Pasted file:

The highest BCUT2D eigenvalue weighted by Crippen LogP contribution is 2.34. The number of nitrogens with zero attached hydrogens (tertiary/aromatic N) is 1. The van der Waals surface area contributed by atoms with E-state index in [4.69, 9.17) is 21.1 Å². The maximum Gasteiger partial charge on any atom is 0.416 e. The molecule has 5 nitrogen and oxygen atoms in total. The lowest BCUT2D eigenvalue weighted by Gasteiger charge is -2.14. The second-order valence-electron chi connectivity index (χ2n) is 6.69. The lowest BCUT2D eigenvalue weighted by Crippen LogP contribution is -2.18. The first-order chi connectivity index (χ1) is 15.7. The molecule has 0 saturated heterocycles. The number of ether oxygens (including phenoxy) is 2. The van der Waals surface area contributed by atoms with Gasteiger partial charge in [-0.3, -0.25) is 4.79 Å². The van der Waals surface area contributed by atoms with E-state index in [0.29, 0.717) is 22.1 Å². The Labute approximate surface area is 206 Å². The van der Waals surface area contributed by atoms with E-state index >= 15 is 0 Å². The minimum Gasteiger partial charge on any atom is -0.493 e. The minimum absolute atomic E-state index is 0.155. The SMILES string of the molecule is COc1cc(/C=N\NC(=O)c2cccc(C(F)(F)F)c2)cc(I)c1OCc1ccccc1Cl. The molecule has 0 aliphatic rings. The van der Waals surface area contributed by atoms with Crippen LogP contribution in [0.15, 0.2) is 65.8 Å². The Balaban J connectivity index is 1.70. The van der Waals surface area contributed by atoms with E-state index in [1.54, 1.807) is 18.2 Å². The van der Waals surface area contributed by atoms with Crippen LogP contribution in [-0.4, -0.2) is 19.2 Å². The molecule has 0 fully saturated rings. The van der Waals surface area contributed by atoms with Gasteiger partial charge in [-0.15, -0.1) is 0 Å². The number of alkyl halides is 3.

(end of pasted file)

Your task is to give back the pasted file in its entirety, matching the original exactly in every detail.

The highest BCUT2D eigenvalue weighted by Crippen LogP contribution is 2.34. The number of nitrogens with zero attached hydrogens (tertiary/aromatic N) is 1. The van der Waals surface area contributed by atoms with E-state index in [4.69, 9.17) is 21.1 Å². The maximum Gasteiger partial charge on any atom is 0.416 e. The molecule has 5 nitrogen and oxygen atoms in total. The lowest BCUT2D eigenvalue weighted by Gasteiger charge is -2.14. The second-order valence-electron chi connectivity index (χ2n) is 6.69. The lowest BCUT2D eigenvalue weighted by Crippen LogP contribution is -2.18. The first-order chi connectivity index (χ1) is 15.7. The molecule has 0 saturated heterocycles. The number of ether oxygens (including phenoxy) is 2. The van der Waals surface area contributed by atoms with Gasteiger partial charge in [-0.3, -0.25) is 4.79 Å². The van der Waals surface area contributed by atoms with E-state index in [0.29, 0.717) is 22.1 Å². The Labute approximate surface area is 206 Å². The van der Waals surface area contributed by atoms with E-state index >= 15 is 0 Å². The minimum Gasteiger partial charge on any atom is -0.493 e. The minimum absolute atomic E-state index is 0.155. The SMILES string of the molecule is COc1cc(/C=N\NC(=O)c2cccc(C(F)(F)F)c2)cc(I)c1OCc1ccccc1Cl. The molecule has 0 aliphatic rings. The van der Waals surface area contributed by atoms with Crippen LogP contribution in [0.15, 0.2) is 65.8 Å². The Balaban J connectivity index is 1.70. The van der Waals surface area contributed by atoms with E-state index in [1.54, 1.807) is 18.2 Å². The van der Waals surface area contributed by atoms with Crippen LogP contribution in [-0.4, -0.2) is 19.2 Å². The molecule has 0 fully saturated rings. The van der Waals surface area contributed by atoms with Gasteiger partial charge in [-0.15, -0.1) is 0 Å². The number of alkyl halides is 3.